Chapter 3 represents the start of the main body of the book and begins with Whittington challenging what he refers to as the "standard story" of judicial review before the Civil War. As he puts it, "MARBURY was not the big bang, and DRED SCOTT was not a bolt from the blue” (p. 61). To be sure, both MARBURY and DRED SCOTT were critical moments in the history of the Court’s practice of judicial review. But, through a more comprehensive look at all the cases evaluating the constitutionality of federal statutes, Whittington shows how “the process of judicial review was built up through the resolution of more mundane cases in which the political stakes were relatively low” (p. 117), with the Court focused on both the process of building and reinforcing the power of the federal government and building and reinforcing the power of the judicial branch. Herein also, we see an early example of what becomes a consistent theme throughout the book. The beliefs and prejudices of any particular historical moment – particularly, in this era, around the issue of slavery – are reflected in the justices of the Court and, through them, in the decisions, doctrines, and policies that emanate from that Court in the form of opinions and case resolutions.

Chapter 4 touches on the practice of judicial review during the Civil War and Reconstruction. Here, Whittington presents convincing descriptive data that connects the Court’s increased review activity with significant increases in legislative productivity from Congress. These data also make clear that the Court’s increased review of legislation during this era was focused on recent output from Congress, putting the Court and Congress in direct conversation as policy-making bodies. This is a dynamic that appears to vary over time, with the Court sometimes focused on reviewing recent acts of Congress and sometimes focused on older legislation. The onset of the Civil War saw the Court back away from significant conflict with Congress and also led to a period of "routine" judicial review where the Court acts as less of a check on government overreach and more of a tool for “fine-tuning the constitutional order” (p.145).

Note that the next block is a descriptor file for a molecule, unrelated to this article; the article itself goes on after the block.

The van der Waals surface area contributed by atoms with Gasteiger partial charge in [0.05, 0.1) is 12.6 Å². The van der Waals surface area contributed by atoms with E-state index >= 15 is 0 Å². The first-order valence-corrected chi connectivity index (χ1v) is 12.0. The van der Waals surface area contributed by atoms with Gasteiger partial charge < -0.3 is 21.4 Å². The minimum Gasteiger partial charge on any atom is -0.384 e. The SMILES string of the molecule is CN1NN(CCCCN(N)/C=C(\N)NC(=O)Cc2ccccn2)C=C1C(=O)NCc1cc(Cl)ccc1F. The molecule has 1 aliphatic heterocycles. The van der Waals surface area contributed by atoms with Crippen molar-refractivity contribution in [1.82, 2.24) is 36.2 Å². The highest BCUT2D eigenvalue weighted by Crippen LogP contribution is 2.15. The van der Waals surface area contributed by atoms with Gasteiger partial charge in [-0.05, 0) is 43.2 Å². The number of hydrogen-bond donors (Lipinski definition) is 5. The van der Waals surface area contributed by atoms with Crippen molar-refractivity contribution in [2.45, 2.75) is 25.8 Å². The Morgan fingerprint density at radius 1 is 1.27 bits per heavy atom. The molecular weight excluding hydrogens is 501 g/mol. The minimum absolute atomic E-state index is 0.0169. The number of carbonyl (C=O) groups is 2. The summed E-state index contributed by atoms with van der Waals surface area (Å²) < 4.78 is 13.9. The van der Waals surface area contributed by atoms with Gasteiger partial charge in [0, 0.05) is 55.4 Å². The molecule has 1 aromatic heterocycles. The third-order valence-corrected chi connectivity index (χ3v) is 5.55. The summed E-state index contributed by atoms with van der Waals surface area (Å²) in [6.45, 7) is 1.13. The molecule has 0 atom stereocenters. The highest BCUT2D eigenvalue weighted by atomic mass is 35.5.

Chapter 5 traces the Court’s review activity up through the LOCHNER era. This was an era in which (Republican) party control of nominations and confirmations was a significant influence on the Court’s output. This was evident not only through the Court’s decision in LOCHNER V. NEW YORK (1905), but through the first part of the New Deal era. As Whittington notes, "[t]he LOCHNER Court worked hand in hand with the conservative political leaders in both parties to realize a common constitutional vision of limited government within a decentralized federal system” (149). So, while the Court was willing to read its own interpretation of the Constitution into vague or ambiguous statutory – and constitutional – language, this was largely done in service of goals that were shared by the governing majority. Whittington does well to describe and contextualize the few instances of the Court striking federal statutes during this era, but the ultimate story of the Court at this time was one of overlap with – and acquiescence to – majoritarian preferences. [*126]